Wheat berries became my grain of choice this year. I love how nutty and chewy they are—cook ‘em like pasta and they stay especially al dente. I’m convinced they turn what might otherwise be a sad whatever’s-left-in-my-fridge salad into a meal actually worth looking forward to. —Sasha Levine, senior editor

Buy It: Bob’s Red Mill Wheat Berries, $9 on Amazon

black urfa chili

Photo by Max Falkowitz

The spices now available to us home cooks are better than ever. New companies selling single-origin, direct-trade spices are popping up left and right, and I want to try them all. But the one I obsessed over in 2018 was Black Urfa Chili from Burlap & Barrel. I’ve been sprinkling it on every snack I make—from eggs to hummus to cucumbers doused in rice vinegar—and cooking with it too, adding it to braises and sauces. If you know Aleppo-style pepper, Black Urfa will seem similar, but it’s smokier and sweeter, and the burn lingers longer. I’m in love. —Anna Stockwell, senior food editor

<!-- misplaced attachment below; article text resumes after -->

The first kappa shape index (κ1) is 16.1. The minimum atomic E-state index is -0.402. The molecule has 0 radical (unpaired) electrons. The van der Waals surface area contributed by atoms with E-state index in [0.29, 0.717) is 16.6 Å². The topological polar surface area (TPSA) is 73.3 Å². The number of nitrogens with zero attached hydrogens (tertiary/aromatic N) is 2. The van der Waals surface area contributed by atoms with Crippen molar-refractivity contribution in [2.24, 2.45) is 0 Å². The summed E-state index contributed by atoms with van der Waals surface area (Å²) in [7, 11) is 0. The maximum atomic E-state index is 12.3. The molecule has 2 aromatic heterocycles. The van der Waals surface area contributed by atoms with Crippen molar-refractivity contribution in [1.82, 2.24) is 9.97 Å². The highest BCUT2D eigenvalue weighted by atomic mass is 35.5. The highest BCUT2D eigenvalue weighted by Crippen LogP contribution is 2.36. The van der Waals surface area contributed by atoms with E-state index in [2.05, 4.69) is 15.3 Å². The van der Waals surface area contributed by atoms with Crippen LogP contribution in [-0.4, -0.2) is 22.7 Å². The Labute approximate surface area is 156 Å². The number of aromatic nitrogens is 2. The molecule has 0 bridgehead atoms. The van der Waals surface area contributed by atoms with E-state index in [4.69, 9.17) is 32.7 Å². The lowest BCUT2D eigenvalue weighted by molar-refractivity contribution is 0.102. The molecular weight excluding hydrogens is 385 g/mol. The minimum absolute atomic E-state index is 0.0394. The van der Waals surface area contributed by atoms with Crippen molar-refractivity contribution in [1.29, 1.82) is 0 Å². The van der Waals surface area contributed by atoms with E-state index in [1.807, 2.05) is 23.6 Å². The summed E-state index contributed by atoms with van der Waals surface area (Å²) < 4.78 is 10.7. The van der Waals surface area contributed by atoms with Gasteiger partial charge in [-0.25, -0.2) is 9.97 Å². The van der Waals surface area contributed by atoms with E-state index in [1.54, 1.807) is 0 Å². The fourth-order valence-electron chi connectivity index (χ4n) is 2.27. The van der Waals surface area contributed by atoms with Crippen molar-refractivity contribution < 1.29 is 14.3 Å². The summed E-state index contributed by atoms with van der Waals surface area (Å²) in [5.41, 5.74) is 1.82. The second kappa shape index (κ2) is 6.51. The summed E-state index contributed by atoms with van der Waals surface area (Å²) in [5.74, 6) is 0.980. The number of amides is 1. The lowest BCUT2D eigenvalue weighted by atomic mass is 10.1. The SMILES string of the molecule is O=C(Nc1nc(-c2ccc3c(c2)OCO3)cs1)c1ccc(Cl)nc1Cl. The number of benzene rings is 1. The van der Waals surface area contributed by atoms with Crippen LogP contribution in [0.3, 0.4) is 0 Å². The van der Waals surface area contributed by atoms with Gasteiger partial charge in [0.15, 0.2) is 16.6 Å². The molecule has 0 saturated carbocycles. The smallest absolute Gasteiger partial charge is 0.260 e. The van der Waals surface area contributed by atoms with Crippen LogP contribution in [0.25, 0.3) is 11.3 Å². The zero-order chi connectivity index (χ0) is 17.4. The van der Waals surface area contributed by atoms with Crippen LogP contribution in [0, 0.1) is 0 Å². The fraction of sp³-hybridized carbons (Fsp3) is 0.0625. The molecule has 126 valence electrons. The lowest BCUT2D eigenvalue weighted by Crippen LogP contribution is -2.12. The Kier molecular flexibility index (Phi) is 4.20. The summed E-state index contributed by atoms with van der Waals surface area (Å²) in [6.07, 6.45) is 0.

Buy It: Black Urfa Chili, $9 at Burlap & Barrel

pantry 1

I use black tahini in place of regular tahini when I want a more intense sesame punch. It’s woodsier, smokier, mustier, and a little more bitter, and great in hummus, baba ghanouj, or sesame noodles. I also use it in baking when I need black sesame paste to fill babka or brioche, or when I want black sesame frangipane for a tart. Marumoto Neri is my splurge Japanese brand with a cleaner, toastier flavor that isn’t as earthy and muddy as my go-to everyday black tahini, Kevala. —Sarah Jampel, contributing editor

Buy It: Marumoto Neri Black Tahini, $27 on Amazon